Millennials have access to more data about their health, wealth, and happiness than any previous generation. But does more data give us a greater sense of wellbeing? In a data-rich economy, we must move from “drowning in data” to “swimming with information”. In this article, we look at how you can keep mind, body, and soul together in a world that never sleeps.
The rise in digital health offers us the potential to measure all kinds of data about fitness, wellness, and so on. However, the smart leader distinguishes between what is vital and what is merely background “noise” in choosing lifestyle technologies, rather than adopting more gadgets. Health technologies that help separate what matters most to the consumer are set to succeed in a crowded marketplace.
For example, the diabetes management app OneDrop uses timelines, geolocalization, badges, and social media to help people stay within their target glucose level range. OneDrop was devised by a diabetes sufferer, who intimately understood the needs of this group. Healthcare developments which target critical fitness/wellness opportunities or concerns are likely to do better in a crowded house of apps and technologies.
Hyman Schachtel pointed out that happiness is not having what you want, but wanting what you have.
There is increasing evidence to suggest that a life lived on social media is not always a happy one. Large studies conducted in the USA and Italy suggest a negative correlation between time spent on social media and happiness.
Like most generalisations, these are not true for all people. Here are my top tips for effective use of social media:
- Social media is social – Use it to socialise. Social media is not there to simply collect acquaintances like Pokemon cards or to troll people.
- Connect passion with purpose – Daniel Pink points out that we are at our happiest when we connect our passions with our purpose. I have derived much pleasure from focusing on my passions for science/healthcare, business, and music over the years, and this is reflected in my social media activity. However, all work and no play makes for a dull life and even I have been entertained by cat videos on Facebook!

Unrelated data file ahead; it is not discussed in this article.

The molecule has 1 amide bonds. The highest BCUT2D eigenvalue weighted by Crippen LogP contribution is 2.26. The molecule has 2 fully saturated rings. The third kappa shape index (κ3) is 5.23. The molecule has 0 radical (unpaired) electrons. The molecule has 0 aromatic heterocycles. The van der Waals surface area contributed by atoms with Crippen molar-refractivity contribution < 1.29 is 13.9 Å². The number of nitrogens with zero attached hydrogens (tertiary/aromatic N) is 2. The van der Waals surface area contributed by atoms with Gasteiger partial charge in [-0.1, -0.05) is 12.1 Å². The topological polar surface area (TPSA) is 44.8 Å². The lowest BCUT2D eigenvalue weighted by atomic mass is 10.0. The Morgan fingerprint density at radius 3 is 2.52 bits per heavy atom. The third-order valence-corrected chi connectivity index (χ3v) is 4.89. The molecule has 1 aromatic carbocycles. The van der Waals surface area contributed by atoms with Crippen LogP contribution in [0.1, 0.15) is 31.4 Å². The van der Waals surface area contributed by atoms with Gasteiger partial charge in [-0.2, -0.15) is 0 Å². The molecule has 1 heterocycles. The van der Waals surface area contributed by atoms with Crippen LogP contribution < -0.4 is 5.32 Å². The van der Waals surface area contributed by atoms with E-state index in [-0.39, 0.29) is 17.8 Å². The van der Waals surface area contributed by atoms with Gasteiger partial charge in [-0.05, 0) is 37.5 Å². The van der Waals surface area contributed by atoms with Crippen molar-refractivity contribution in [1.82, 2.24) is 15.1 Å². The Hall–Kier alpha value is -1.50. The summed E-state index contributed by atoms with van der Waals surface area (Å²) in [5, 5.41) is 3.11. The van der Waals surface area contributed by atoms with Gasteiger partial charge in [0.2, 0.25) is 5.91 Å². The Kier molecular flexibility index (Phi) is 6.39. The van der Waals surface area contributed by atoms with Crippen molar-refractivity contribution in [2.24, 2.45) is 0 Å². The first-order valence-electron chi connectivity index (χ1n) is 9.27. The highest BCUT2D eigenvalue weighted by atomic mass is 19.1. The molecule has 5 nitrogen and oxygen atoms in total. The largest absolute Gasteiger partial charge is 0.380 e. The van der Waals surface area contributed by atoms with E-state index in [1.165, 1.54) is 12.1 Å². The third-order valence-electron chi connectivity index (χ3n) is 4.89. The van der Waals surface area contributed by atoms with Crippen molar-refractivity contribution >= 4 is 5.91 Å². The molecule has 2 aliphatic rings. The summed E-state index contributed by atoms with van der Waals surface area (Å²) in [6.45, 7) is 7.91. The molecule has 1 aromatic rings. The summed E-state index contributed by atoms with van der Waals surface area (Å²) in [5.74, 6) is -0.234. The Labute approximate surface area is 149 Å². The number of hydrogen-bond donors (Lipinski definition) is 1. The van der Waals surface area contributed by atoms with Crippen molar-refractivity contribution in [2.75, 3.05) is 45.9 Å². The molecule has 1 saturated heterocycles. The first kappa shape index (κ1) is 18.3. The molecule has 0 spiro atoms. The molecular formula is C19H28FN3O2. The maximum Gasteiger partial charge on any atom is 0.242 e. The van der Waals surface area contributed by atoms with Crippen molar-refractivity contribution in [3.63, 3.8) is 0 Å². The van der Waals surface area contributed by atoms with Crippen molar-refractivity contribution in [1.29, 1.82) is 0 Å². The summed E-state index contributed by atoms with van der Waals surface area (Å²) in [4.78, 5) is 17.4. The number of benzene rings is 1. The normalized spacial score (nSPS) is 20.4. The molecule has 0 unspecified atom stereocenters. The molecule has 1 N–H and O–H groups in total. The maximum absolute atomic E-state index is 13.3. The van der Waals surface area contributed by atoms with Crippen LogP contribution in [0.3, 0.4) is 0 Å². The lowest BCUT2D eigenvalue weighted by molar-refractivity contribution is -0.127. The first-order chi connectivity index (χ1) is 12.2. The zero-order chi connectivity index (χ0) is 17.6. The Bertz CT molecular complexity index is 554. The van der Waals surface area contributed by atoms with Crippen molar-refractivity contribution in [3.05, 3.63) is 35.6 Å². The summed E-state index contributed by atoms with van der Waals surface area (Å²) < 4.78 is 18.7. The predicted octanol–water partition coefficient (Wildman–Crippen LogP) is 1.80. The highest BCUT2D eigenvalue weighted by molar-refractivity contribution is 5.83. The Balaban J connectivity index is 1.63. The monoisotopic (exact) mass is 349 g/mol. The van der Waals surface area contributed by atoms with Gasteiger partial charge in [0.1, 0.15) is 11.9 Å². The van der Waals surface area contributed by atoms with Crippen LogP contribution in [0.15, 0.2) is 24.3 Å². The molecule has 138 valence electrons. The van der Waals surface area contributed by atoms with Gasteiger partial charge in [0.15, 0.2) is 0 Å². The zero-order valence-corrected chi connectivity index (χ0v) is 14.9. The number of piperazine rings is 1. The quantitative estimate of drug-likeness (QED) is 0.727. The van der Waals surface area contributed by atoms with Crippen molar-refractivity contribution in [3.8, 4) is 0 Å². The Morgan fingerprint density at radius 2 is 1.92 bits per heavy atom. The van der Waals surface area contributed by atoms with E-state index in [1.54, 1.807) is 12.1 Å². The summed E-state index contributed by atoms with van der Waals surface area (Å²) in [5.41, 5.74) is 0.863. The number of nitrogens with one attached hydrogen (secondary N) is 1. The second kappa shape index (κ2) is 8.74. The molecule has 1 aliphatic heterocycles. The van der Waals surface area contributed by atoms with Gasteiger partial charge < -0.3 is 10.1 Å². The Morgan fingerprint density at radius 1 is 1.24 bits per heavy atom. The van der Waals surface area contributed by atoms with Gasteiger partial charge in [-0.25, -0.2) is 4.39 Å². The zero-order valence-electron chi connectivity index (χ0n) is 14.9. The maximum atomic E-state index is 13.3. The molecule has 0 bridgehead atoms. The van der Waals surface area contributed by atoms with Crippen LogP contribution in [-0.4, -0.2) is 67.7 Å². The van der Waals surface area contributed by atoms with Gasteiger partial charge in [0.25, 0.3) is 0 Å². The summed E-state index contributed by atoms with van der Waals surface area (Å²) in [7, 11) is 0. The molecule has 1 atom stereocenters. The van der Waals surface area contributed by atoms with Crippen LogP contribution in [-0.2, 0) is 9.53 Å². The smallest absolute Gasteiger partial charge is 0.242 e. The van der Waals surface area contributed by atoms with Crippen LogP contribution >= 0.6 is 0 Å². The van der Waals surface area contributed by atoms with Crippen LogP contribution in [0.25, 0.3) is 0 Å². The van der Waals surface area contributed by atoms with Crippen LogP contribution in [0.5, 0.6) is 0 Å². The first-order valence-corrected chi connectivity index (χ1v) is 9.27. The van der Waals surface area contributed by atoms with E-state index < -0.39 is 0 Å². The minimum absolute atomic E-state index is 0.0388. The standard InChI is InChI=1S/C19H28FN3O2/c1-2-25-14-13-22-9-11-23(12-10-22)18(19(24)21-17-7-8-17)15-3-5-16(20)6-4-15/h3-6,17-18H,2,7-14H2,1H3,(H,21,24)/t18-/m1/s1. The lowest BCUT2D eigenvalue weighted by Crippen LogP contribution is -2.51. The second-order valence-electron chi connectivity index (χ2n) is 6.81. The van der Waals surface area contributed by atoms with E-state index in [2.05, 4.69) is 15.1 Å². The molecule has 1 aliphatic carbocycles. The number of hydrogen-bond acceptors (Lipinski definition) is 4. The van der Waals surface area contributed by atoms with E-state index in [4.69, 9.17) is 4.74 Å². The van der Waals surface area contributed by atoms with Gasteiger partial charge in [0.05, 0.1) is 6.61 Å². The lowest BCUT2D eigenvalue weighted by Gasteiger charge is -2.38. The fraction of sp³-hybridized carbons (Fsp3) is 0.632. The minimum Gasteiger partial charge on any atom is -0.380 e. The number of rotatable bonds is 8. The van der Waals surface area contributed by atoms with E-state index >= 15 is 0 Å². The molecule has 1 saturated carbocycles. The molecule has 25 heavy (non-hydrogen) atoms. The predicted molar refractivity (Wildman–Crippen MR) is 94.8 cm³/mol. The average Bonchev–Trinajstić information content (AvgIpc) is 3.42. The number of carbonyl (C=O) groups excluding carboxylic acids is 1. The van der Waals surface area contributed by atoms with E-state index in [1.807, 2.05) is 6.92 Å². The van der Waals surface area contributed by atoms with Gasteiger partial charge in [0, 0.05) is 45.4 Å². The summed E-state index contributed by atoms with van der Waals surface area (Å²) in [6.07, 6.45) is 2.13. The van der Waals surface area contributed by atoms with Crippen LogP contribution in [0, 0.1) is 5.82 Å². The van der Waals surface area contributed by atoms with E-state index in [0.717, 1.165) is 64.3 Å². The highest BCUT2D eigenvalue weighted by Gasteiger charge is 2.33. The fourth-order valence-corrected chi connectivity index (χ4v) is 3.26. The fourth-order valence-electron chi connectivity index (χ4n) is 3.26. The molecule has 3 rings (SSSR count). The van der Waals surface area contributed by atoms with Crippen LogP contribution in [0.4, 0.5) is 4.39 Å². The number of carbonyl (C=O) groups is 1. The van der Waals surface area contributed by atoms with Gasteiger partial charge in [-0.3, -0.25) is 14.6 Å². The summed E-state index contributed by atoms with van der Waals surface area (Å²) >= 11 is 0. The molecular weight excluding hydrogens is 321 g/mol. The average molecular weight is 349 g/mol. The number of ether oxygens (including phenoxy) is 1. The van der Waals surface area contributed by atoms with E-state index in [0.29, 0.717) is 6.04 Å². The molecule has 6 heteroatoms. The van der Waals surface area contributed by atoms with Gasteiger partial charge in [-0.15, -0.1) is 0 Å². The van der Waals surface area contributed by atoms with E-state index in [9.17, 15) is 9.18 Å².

- Celebrate differences – Find those people who share a common love for who you are and what you do. This does not mean they must be clones. Learn to celebrate differences that arise when different worlds collide.
- Know the limits of Social – Don’t waste your time using social media on things best-done face to face. If a phone call is needed, don’t do it on Twitter and so on. I notice an increasing trend of entrepreneurs trying to do business on Facebook messenger. Inevitably such experiments fail in all but the simplest projects, as people cannot locate the information in lengthy threads. E-mail may be unfashionable, but it is an effective way of grouping conversations that need to be recalled. Smart people use the best tools for the job at hand.
As the world is switched on 24/7/365, it becomes increasingly important to be able to switch off for periods in order to maintain your effectiveness. Neuroscience is increasingly providing evidence for some self-evident truths about being more productive in our lives, which I covered in the article “How entrepreneurs can stay sane in an increasingly connected world”. Sir Richard Branson also kindly gave an exclusive interview in the book Leading Innovation, Creativity, and Enterprise, covering a wide range of insights into how to lead productively, an essential quality to survive and thrive in a complex and busy world.
My top tips for staying productive in a world that never sleeps include:
- Learn to be a great time manager. This includes the ability to act like “Dr Yes”, aka Richard Branson, by driving resources into the passions that make the most of your unique qualities. It also requires you to act as “Dr No”, by being clear as to what is not on your radar.
- Have the amount of sleep you need to function fully. This varies from person to person. Research shows that we perform poorly if the basic ingredients of high performance are not well looked after, such as sleep, nutrition, and fitness.
- Find those things that keep you fit and commit to doing them consistently. Excellence is a habit and we need to practice it daily.
- Learn to “swim with information” rather than “drowning in data”. This might mean being choosy as to what information you consume rather than adopting a “grazing” approach to data management. Become efficient at information management leads to making wise choices.
- Use the myriad of productivity tools and apps carefully to meet your personal and business goals.